Island tourism slowly rebounds from hurricanes
After suffering through the cancellations brought by four hurricane strikes in Florida during August and September, Island accommodations and restaurants are gradually reporting a return of reservations and winter visitors.
"The season has already started," said Anna Maria Island Chamber of Commerce Executive Director Mary Ann Brockman. "I haven't gotten any feedback from our members that visitors haven't returned."
Brockman said while a few accommodation properties lost reservations during the hurricanes, a number of them picked up rental nights from the large influx of cleanup workers on the Island after those storms.
She also noted that the chamber's Web site had 19,109 hits in October from people looking for Island information. There were also 1,767 e-mail requests for accommodation information.
According to figures from the Bradenton Area Convention and Visitors Bureau, Anna Maria Island occpupancy during August was just 43.2 percent compared with 47.1 percent for August 2003, and 32.2 percent this past September against 36.9 percent for the same month in 2003. For the first nine months of 2004, however, Island occupany is 5.2 percent ahead of last year at the same time with the fall season still to come.
And 2003 was the best year for tourism to the Bradenton area and Anna Maria Island since prior the terrorist attacks on the United States of Sept. 11, 2001, said Susan Estler of the Bradenton Area Convention and Visitors Bureau.
"We had a slight hiccup on the Island because of the hurricanes, but mainland properties did well during that period because people were coming here to get out of the way of the storms," Estler observed. "Now, many properties are reporting a steady return of winter visitors and from overseas. We're cautiously optimistic that this season should be even better than last year."
That's a thought echoed by Mike Norman of Mike Norman Real Estate in Holmes Beach.
The long-term vacation rental market for the winter season is "going great," said Norman. "Rentals are doing very well and we're above last year. Our winter visitors are returning."
But the Island winter tourist season also has a short-term rental market, and it seems those visitors like to wait until the last minute before making a reservation.
Kent Davis of the Siam Garden Resort in Anna Maria said the jury is still out on short-term winter visitors because people aren't booking far ahead as they did formerly.
"People aren't booking well in advance like they used to, but they seem to be coming to the Island," he said. "We've had a lot of walk-in traffic lately," including a number of visitors from Great Britain and Europe.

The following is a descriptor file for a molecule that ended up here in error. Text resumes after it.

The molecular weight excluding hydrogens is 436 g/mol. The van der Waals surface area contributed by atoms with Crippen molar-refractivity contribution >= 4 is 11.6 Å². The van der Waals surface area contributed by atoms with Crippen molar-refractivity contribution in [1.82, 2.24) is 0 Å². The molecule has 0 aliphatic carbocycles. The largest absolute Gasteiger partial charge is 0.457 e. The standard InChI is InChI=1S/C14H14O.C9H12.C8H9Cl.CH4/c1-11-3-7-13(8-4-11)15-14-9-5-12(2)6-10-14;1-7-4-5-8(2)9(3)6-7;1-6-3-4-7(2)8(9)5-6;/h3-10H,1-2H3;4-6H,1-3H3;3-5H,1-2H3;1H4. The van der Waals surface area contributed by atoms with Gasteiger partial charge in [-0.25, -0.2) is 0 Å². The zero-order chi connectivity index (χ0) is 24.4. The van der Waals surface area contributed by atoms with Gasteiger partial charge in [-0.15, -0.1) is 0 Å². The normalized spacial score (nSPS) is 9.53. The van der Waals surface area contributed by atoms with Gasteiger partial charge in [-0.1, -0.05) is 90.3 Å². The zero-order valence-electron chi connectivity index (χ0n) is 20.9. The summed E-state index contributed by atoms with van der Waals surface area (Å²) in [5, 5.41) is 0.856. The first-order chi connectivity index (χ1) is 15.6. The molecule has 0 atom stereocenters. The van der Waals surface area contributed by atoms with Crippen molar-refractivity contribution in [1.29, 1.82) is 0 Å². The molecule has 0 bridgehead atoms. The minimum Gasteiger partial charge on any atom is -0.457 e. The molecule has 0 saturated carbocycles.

Surprisingly, the Thanksgiving weekend has not yet sold out, but Davis said that given the trend toward late bookings and walk-in traffic, he'd be surprised if the resort did not sell out.
Marge Moran at the Surfside Econolodge Resort and Club Bamboo condominiums in Bradenton Beach said weekends have been very busy lately, but weekday traffic in October was a little slow compared to last year.
"But we've been very busy lately," she added. Moran agreed that visitors don't seem to book far in advance, but prefer to wait until a week or two before traveling.
That's good if the rooms are available, but anyone thinking about the Island for a Thanksgiving holiday better book a room soon. "Thanksgiving is going to be a sellout for us and the Island," Moran predicted.
Many restaurants on the Island are already experiencing a "sellout," primarily from European visitors, said Ed Chiles, owner of the Sandbar and Beach House restaurants on Anna Maria Island and the Mar Vista on Longboat Key.
"October was a tremendous turn-around for us from the hurricanes of September," noted Chiles. "Business came back quicker than expected and this October was better than last year. We're getting a lot of European visitors because of the exchange rate. Plus, we've had great weather the past few weeks."
Damon Presswood of Ooh La La! Bistro in Holmes Beach said he's seen a return of winter diners to his restaurant, in addition to regular Islanders and those from the mainland.
"Obviously, everyone was hurt by the hurricanes, but business was brisk in October and November has picked up nicely. We're probably a little ahead of last year at this time. It's good to see the regular diners return," he said.
Chiles said that many European customers have told him how much they enjoy the Island because of its quiet, laid-back lifestyle and charm.
That's the "Old Florida" ambiance of Anna Maria Island that Estler and the CVB market to visitors, including Europeans.
"We're not for everyone and we don't want to be. We don't offer the man-made attractions of Orlando or the South Beach lifestyle of Miami, or the high-rise hotels and night life of other Florida beaches," he said. "People come here precisely because we're not like other places."